24.  The Minister explained that the WFD allowed Member States "to set alternative objectives to extend the deadline [of 2015] by one or two cycles, which would be 2021 or 2027. One of the key justifications when deciding what those alternative objectives might be is that measures and mechanisms needed to achieve the objective would be disproportionately costly" (Q 67). Elaborating on this, he said: "You have to look at the costs required to produce marginal increases in benefits" (Q 69).

25.  Ms Henton emphasised that the Environment Agency needed Defra to complete its preliminary cost-effectiveness analysis as soon as possible: "That is a very, very important part for us because without that we really cannot set the objectives … and we need guidance from them on what is considered to be disproportionate costs" (Q 44).

26.  It is clear to us that the flexibility enshrined within Article 4 of the WFD is pivotal to the success or otherwise of the WFD. We urge the Government to clarify as soon as possible what are considered to be disproportionate costs for the purposes of Article 4. We consider too that the flexibility provision must be applied responsibly, recalling that it provides a temporary derogation rather than a long term exemption.

NEW TESTING METHODS

27.  Baroness Young confirmed, in relation to the new standards introduced by the WFD, that "quite a lot of the monitoring that is already in place will serve for the purposes of the Framework Directive but some of it will not, particularly on the biological side" (Q 16). Nevertheless, Ms Henton emphasised, "we are very well prepared; certainly as prepared as any other European country" (Q 16).

LOCAL AUTHORITIES

28.  The Environment Agency told us that it was aware that local authorities needed to build the requirements of the Water Framework Directive more effectively into spatial and economic planning mechanisms (Q 22). Baroness Young suggested that "the area that is probably the most difficult and least well thought through at the moment is the issue of surface water drainage and sewerage" (Q 48).

29.  The Minister told us: "We would expect local authorities to have strategic discussions through the Agency's River Basin District Panels and possibly sub-groups of those panels, which are the forums in which the River Management Plans negotiations and discussions will take place" (Q 81). He confirmed that Defra was working with the Department for Communities and Local Government, and other relevant Departments, on implementation of the WFD (Q 80).

30.  Baroness Young said that the Environment Agency wished to see a requirement laying a more stringent requirement on local authorities to deliver the objectives of river basin plans, rather than the current requirement to have "due regard" to the objectives of river basin planning (Q 25). The Minister did not agree. His view was that, as the objectives of the river basin management plans had not yet been set, it was a little early to judge what the requirements on local authorities might be. "But there are clearly issues", he said, "in terms of the planning process that we will need to take account of in the future." (Q 78) He added: "What the appropriate balance of responsibilities is, I think, will have to be determined on a River Basin District basis" (Q 79).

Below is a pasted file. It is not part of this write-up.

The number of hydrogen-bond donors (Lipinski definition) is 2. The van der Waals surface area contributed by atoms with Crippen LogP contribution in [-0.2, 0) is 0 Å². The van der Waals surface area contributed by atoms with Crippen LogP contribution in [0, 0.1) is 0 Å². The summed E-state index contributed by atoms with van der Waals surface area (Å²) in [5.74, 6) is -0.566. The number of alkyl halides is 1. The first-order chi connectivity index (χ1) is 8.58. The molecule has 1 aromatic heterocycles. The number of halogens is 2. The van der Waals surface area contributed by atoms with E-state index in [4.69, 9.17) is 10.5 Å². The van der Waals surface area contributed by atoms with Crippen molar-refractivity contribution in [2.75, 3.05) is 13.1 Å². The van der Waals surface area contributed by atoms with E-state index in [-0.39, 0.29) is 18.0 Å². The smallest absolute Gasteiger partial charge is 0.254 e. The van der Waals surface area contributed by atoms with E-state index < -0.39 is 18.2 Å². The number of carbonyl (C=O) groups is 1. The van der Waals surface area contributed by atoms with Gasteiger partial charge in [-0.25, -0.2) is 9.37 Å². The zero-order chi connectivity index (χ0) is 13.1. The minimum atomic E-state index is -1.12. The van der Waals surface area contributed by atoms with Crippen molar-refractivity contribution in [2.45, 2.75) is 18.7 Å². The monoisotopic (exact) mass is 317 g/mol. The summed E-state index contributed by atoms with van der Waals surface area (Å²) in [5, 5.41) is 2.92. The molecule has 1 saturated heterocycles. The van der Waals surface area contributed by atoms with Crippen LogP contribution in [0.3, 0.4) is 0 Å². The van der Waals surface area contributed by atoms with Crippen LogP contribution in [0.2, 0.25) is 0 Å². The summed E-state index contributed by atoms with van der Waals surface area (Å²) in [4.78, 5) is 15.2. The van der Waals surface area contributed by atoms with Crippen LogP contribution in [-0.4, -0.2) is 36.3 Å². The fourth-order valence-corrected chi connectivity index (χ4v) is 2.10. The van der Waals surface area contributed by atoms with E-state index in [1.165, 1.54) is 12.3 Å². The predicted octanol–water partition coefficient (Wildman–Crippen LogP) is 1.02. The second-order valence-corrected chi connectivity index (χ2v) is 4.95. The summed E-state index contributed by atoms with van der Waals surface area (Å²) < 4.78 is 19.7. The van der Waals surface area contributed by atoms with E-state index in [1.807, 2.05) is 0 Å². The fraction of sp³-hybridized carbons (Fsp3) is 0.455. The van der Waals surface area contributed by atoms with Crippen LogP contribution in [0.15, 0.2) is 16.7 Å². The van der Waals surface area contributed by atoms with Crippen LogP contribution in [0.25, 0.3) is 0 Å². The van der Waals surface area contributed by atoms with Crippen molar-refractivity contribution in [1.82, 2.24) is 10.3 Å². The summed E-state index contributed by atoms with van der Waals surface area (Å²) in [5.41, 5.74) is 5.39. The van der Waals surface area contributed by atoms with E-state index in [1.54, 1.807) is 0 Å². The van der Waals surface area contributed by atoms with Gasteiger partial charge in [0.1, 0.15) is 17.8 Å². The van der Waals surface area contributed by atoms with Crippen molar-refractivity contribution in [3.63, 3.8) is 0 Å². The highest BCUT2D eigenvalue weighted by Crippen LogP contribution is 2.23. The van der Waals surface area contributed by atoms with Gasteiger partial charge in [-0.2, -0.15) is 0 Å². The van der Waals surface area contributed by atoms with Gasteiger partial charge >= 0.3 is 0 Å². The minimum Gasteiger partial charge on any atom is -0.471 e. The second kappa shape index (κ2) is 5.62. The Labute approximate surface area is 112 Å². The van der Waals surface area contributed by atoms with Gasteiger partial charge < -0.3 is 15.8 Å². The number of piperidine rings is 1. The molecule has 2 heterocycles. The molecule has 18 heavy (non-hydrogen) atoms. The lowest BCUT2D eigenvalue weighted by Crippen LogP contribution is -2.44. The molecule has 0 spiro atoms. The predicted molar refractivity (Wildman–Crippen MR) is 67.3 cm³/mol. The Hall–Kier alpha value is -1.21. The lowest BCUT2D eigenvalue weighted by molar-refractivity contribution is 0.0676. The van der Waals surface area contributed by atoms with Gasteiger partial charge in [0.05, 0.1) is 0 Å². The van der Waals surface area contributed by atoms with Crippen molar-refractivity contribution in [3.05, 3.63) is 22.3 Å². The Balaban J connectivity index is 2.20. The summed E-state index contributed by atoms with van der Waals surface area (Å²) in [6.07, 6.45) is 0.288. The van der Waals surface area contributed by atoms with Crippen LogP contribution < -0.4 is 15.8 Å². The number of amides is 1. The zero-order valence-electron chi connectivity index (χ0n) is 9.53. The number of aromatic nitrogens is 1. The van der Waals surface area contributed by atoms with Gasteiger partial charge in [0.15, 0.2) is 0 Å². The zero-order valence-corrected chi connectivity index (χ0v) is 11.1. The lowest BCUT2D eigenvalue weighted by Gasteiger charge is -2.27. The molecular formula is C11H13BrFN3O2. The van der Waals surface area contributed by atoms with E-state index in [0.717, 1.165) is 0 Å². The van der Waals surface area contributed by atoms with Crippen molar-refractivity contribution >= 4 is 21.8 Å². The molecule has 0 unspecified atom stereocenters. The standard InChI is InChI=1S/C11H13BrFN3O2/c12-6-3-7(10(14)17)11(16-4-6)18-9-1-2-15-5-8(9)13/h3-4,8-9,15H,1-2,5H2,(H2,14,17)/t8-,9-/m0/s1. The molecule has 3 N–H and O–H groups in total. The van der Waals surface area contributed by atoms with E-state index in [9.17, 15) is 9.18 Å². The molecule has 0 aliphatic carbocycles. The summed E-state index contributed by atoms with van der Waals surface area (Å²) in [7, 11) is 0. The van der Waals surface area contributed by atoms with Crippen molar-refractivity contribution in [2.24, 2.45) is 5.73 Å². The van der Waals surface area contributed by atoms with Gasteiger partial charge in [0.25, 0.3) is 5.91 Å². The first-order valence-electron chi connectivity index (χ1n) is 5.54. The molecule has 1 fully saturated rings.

31.  The evidence received indicates the key role of local authorities in delivering the objectives of the Water Framework Directive. The Government should work more closely with local authorities and ensure that local authorities have the necessary guidance in order to fulfil their role in relation to the Water Framework Directive, particularly with regard to local planning policies.

AGRICULTURE, DIFFUSE POLLUTION AND HYDROMORPHOLOGY

32.  Agriculture also has an important role. According to Baroness Young, the agricultural departments needed to look at how they could help farmers "do the right thing by the water environment" (Q 22). She noted: "Pillar 2[11] and the incentive payments on Pillar 2 will be a really important issue", although in terms of funding, "there will be rather less available in Pillar 2 for agri-environment schemes than we had hoped" (Q 36).

33.  According to the Minister, "agriculture is certainly one of several sectors that may, and probably will, need to take action to ensure that the Water Framework Directive objectives are met … We believe strongly in cross-compliance[12] and, as you will be aware, we have various schemes through environmental stewardship to encourage good environmental practice above the basic cross-compliance requirements" (Q 77).

34.  A particular problem is diffuse pollution, which can result from the filtering through of pesticides into water courses. In addition to agriculture, however, it can equally apply to other land-based activities emitting pollutants which are dispersed across an area and into water courses. Hydromorphology is concerned with the physical form and the flow of a water body. This can be affected by human intervention through structures such as dams, weirs, bridges and artificial beaches.